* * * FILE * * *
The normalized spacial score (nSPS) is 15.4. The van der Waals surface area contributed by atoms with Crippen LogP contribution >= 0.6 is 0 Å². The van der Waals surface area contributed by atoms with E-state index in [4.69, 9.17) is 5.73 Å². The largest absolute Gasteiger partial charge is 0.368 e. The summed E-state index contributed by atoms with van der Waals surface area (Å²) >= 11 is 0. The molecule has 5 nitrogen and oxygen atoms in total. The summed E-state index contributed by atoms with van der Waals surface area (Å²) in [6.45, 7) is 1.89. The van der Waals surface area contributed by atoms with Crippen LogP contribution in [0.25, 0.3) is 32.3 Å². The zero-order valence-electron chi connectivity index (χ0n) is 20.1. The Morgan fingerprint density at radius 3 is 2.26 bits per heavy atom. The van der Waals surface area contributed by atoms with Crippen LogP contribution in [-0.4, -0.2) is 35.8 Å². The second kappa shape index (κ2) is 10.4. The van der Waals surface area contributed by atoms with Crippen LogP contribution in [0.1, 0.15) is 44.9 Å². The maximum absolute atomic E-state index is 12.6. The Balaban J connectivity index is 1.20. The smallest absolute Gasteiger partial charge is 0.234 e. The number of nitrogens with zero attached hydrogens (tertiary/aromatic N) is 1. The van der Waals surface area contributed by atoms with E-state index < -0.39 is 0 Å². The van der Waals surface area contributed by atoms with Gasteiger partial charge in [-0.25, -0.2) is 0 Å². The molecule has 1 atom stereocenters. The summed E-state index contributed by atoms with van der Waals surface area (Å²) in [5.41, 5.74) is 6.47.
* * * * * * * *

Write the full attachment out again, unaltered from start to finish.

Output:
The normalized spacial score (nSPS) is 15.4. The van der Waals surface area contributed by atoms with Crippen LogP contribution >= 0.6 is 0 Å². The van der Waals surface area contributed by atoms with E-state index in [4.69, 9.17) is 5.73 Å². The largest absolute Gasteiger partial charge is 0.368 e. The summed E-state index contributed by atoms with van der Waals surface area (Å²) >= 11 is 0. The molecule has 5 nitrogen and oxygen atoms in total. The summed E-state index contributed by atoms with van der Waals surface area (Å²) in [6.45, 7) is 1.89. The van der Waals surface area contributed by atoms with Crippen LogP contribution in [0.25, 0.3) is 32.3 Å². The zero-order valence-electron chi connectivity index (χ0n) is 20.1. The Morgan fingerprint density at radius 3 is 2.26 bits per heavy atom. The van der Waals surface area contributed by atoms with Crippen LogP contribution in [-0.4, -0.2) is 35.8 Å². The second kappa shape index (κ2) is 10.4. The van der Waals surface area contributed by atoms with Crippen LogP contribution in [0.1, 0.15) is 44.9 Å². The maximum absolute atomic E-state index is 12.6. The Balaban J connectivity index is 1.20. The smallest absolute Gasteiger partial charge is 0.234 e. The number of nitrogens with zero attached hydrogens (tertiary/aromatic N) is 1. The van der Waals surface area contributed by atoms with E-state index < -0.39 is 0 Å². The van der Waals surface area contributed by atoms with Gasteiger partial charge in [-0.25, -0.2) is 0 Å². The molecule has 1 atom stereocenters. The summed E-state index contributed by atoms with van der Waals surface area (Å²) in [5.41, 5.74) is 6.47.